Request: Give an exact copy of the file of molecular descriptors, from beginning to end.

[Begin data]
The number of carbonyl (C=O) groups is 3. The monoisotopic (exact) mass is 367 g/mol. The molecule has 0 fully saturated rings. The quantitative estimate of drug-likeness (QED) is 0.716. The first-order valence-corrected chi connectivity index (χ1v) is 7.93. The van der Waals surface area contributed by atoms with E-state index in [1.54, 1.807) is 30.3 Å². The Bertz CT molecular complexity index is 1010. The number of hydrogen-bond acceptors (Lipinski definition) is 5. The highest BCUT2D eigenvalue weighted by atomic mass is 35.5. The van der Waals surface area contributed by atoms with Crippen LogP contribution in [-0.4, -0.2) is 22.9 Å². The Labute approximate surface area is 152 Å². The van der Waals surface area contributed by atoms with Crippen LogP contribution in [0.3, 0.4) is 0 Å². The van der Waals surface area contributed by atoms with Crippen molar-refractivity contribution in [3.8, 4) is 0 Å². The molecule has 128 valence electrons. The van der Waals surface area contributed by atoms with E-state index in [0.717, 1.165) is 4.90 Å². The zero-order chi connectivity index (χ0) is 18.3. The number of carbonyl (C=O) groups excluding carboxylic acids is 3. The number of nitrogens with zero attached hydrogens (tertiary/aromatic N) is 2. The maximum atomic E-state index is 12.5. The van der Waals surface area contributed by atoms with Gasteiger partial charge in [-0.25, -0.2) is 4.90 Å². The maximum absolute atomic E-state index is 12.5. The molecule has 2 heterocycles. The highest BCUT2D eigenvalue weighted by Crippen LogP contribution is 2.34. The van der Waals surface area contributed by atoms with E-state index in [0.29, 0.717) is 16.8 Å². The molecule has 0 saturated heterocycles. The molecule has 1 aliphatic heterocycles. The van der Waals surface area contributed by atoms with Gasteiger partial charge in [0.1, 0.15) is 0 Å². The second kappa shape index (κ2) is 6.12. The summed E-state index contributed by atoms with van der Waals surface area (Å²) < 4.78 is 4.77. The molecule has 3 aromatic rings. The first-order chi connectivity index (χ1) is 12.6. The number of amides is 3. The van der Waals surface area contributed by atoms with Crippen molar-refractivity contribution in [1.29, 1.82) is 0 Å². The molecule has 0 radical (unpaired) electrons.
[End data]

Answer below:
The number of carbonyl (C=O) groups is 3. The monoisotopic (exact) mass is 367 g/mol. The molecule has 0 fully saturated rings. The quantitative estimate of drug-likeness (QED) is 0.716. The first-order valence-corrected chi connectivity index (χ1v) is 7.93. The van der Waals surface area contributed by atoms with E-state index in [1.54, 1.807) is 30.3 Å². The Bertz CT molecular complexity index is 1010. The number of hydrogen-bond acceptors (Lipinski definition) is 5. The highest BCUT2D eigenvalue weighted by atomic mass is 35.5. The van der Waals surface area contributed by atoms with Crippen LogP contribution in [-0.4, -0.2) is 22.9 Å². The Labute approximate surface area is 152 Å². The van der Waals surface area contributed by atoms with Crippen LogP contribution in [0.3, 0.4) is 0 Å². The van der Waals surface area contributed by atoms with Crippen molar-refractivity contribution in [3.8, 4) is 0 Å². The molecule has 128 valence electrons. The van der Waals surface area contributed by atoms with E-state index in [0.717, 1.165) is 4.90 Å². The zero-order chi connectivity index (χ0) is 18.3. The number of carbonyl (C=O) groups excluding carboxylic acids is 3. The number of nitrogens with zero attached hydrogens (tertiary/aromatic N) is 2. The maximum atomic E-state index is 12.5. The van der Waals surface area contributed by atoms with Gasteiger partial charge in [-0.25, -0.2) is 4.90 Å². The maximum absolute atomic E-state index is 12.5. The molecule has 2 heterocycles. The highest BCUT2D eigenvalue weighted by Crippen LogP contribution is 2.34. The van der Waals surface area contributed by atoms with E-state index in [0.29, 0.717) is 16.8 Å². The molecule has 0 saturated heterocycles. The molecule has 1 aliphatic heterocycles. The van der Waals surface area contributed by atoms with Gasteiger partial charge in [0.1, 0.15) is 0 Å². The second kappa shape index (κ2) is 6.12. The summed E-state index contributed by atoms with van der Waals surface area (Å²) < 4.78 is 4.77. The molecule has 3 aromatic rings. The first-order chi connectivity index (χ1) is 12.6. The number of amides is 3. The van der Waals surface area contributed by atoms with Crippen molar-refractivity contribution in [1.29, 1.82) is 0 Å². The molecule has 0 radical (unpaired) electrons.